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Financial development and investment dynamics in Mauritius: A trivariate granger-casuality analysis

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  • Muyambiri, Brian
  • Odhiambo, Nicholas Mbaya

Abstract

This paper examines the causal relationship between both bank-based and market-based financial development and investment in Mauritius for the period from 1976 to 2014. The study assumes that investment and financial development have an accelerator-enhancing relationship. To accommodate the accelerator-enhancing relationship, the indicators for bank-based and market-based financial development are multiplied by the per capita GDP. In addition, to avoid variable omission bias, savings are used as an intermittent variable, thereby creating a trivariate Granger-causality model. The study makes use of the autoregressive distributed lag bounds testing approach. For both models, results indicate that both bank-based and market-based financial development Granger-cause investment, both in the short run and in the long run. The study, therefore, recommends that policies in Mauritius should focus mainly on promoting and strengthening banking sector and stock market development in order to spur investment.

Suggested Citation

  • Muyambiri, Brian & Odhiambo, Nicholas Mbaya, 2016. "Financial development and investment dynamics in Mauritius: A trivariate granger-casuality analysis," Working Papers 21161, University of South Africa, Department of Economics.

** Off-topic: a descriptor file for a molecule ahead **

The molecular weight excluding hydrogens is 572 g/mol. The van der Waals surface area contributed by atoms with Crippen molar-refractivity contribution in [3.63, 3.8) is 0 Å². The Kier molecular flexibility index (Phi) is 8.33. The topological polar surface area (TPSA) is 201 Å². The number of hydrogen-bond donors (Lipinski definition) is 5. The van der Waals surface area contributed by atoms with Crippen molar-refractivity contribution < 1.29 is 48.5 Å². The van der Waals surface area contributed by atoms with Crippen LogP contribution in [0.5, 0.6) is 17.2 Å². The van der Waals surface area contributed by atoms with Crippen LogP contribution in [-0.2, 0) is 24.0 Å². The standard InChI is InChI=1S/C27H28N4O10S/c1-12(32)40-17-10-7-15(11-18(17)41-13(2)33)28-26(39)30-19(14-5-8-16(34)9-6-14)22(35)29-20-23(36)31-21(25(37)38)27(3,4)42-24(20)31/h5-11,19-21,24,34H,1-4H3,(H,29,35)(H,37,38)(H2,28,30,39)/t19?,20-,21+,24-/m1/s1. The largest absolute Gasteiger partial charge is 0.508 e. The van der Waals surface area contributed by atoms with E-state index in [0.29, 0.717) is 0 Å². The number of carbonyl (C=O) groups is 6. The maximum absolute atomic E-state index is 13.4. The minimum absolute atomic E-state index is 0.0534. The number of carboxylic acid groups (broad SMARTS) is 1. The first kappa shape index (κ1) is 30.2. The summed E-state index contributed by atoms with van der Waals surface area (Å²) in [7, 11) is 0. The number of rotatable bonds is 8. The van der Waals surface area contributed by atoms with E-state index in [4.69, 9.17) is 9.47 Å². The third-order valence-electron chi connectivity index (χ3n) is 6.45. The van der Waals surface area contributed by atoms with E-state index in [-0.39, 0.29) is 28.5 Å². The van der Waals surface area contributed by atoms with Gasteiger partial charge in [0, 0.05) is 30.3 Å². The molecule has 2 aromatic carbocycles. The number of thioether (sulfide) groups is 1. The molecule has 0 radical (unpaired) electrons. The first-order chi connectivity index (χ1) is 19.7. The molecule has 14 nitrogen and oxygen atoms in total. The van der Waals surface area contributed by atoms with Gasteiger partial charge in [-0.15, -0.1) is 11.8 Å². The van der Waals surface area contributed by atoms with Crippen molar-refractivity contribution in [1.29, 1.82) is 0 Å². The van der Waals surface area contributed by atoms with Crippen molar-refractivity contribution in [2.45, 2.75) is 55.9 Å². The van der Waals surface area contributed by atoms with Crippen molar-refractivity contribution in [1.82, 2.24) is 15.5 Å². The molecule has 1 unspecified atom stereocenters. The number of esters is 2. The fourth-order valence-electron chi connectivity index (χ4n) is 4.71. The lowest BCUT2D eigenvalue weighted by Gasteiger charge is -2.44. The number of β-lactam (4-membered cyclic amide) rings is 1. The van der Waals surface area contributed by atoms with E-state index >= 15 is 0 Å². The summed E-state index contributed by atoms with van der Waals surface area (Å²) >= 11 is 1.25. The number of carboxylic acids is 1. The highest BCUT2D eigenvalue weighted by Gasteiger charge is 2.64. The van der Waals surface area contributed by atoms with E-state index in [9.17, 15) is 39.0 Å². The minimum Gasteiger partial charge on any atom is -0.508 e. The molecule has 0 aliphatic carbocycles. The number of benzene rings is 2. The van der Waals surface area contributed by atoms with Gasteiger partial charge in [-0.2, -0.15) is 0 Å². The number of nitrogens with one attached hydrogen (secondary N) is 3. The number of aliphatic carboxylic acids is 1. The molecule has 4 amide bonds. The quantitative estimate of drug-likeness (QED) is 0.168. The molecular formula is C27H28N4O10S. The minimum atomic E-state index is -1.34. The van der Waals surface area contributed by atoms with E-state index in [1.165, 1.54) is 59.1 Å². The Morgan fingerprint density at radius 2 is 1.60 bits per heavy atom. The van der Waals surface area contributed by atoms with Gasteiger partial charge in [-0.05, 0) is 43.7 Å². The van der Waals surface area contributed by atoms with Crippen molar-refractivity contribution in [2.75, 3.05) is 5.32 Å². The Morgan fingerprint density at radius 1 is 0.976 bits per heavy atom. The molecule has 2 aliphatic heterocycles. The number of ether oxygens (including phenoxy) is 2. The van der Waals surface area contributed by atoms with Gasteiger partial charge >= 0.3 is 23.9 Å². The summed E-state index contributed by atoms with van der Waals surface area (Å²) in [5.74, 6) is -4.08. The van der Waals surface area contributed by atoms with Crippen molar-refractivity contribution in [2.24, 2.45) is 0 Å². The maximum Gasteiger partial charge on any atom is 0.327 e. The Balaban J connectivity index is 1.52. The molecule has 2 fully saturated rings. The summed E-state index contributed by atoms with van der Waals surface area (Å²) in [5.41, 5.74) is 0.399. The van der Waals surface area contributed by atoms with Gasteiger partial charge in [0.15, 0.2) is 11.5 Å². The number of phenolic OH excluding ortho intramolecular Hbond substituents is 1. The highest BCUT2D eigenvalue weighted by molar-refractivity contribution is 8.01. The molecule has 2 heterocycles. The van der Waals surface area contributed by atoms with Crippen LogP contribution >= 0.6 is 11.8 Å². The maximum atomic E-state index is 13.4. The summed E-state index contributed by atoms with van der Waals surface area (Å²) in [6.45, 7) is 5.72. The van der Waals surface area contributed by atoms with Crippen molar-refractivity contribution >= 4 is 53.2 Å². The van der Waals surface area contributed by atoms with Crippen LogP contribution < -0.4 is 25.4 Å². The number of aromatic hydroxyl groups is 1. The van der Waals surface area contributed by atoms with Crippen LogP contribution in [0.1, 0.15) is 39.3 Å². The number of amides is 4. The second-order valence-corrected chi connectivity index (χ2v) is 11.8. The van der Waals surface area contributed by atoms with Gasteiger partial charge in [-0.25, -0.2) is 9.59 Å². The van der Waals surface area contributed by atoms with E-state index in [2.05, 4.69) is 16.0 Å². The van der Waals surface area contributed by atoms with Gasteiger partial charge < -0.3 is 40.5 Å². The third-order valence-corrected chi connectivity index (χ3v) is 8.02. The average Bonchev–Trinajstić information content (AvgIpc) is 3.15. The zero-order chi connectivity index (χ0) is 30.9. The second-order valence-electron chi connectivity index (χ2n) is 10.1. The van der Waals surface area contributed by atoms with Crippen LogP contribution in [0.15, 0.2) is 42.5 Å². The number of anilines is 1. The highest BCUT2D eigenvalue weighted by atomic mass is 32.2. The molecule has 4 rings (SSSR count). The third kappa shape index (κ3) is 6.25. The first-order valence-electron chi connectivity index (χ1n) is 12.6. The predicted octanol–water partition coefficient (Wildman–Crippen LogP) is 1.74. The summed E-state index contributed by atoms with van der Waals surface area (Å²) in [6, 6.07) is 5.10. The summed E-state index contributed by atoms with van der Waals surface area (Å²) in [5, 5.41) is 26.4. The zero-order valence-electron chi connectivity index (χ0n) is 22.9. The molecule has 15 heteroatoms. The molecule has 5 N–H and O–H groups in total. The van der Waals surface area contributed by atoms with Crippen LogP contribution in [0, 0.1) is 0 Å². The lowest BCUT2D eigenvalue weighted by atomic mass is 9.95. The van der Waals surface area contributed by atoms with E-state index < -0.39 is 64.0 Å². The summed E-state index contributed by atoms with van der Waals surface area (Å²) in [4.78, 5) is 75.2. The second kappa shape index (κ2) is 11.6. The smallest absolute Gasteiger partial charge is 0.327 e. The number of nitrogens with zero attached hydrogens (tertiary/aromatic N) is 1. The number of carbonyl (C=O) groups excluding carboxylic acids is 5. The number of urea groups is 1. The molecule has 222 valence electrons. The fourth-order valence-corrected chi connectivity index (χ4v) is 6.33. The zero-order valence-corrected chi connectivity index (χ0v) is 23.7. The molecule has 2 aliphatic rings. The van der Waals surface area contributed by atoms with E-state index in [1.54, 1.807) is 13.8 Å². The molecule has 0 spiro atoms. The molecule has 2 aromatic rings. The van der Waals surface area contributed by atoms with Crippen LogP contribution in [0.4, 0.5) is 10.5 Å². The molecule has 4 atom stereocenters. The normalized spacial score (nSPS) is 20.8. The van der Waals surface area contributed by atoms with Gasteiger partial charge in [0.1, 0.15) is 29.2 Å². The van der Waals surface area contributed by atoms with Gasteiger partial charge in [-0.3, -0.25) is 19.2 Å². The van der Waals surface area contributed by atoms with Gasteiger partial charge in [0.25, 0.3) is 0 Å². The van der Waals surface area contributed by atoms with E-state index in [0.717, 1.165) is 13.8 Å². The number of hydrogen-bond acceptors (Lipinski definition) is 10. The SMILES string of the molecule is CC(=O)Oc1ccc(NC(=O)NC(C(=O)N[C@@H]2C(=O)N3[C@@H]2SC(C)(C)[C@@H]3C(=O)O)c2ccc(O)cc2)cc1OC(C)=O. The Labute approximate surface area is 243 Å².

• Handle: RePEc:uza:wpaper:21161
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    File URL: http://uir.unisa.ac.za/bitstream/handle/10500/21161/UNISA%20Working%20Paper%2015%20Mauritius%20Causality.pdf
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    References listed on IDEAS

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    1. Brian Muyambiri & Nicholas Odhiambo, 2017. "Financial Development, Savings and Investment in South Africa: A Dynamic Causality Test," Global Economy Journal (GEJ), World Scientific Publishing Co. Pte. Ltd., vol. 17(3), pages 1-10, August.
    2. Simplice A. Asongu, 2014. "Linkages between investment flows and financial development: Causality evidence from selected African countries," African Journal of Economic and Management Studies, Emerald Group Publishing, vol. 5(3), pages 269-299, August.
    3. Helmi Hamdi & Rashid Sbia & Hakimi Abdelaziz & Wafa Khlaifia hakimi, 2013. "Multivariate Granger causality between foreign direct investment and economic growth in Tunisia," Economics Bulletin, AccessEcon, vol. 33(2), pages 1193-1203.
    4. Rousseau, Peter L. & Vuthipadadorn, Dadanee, 2005. "Finance, investment, and growth: Time series evidence from 10 Asian economies," Journal of Macroeconomics, Elsevier, vol. 27(1), pages 87-106, March.
    5. Umar Bida Ndako, 2017. "Financial Development, Investment and Economic Growth: Evidence from Nigeria," Journal of Reviews on Global Economics, Lifescience Global, vol. 6, pages 33-41.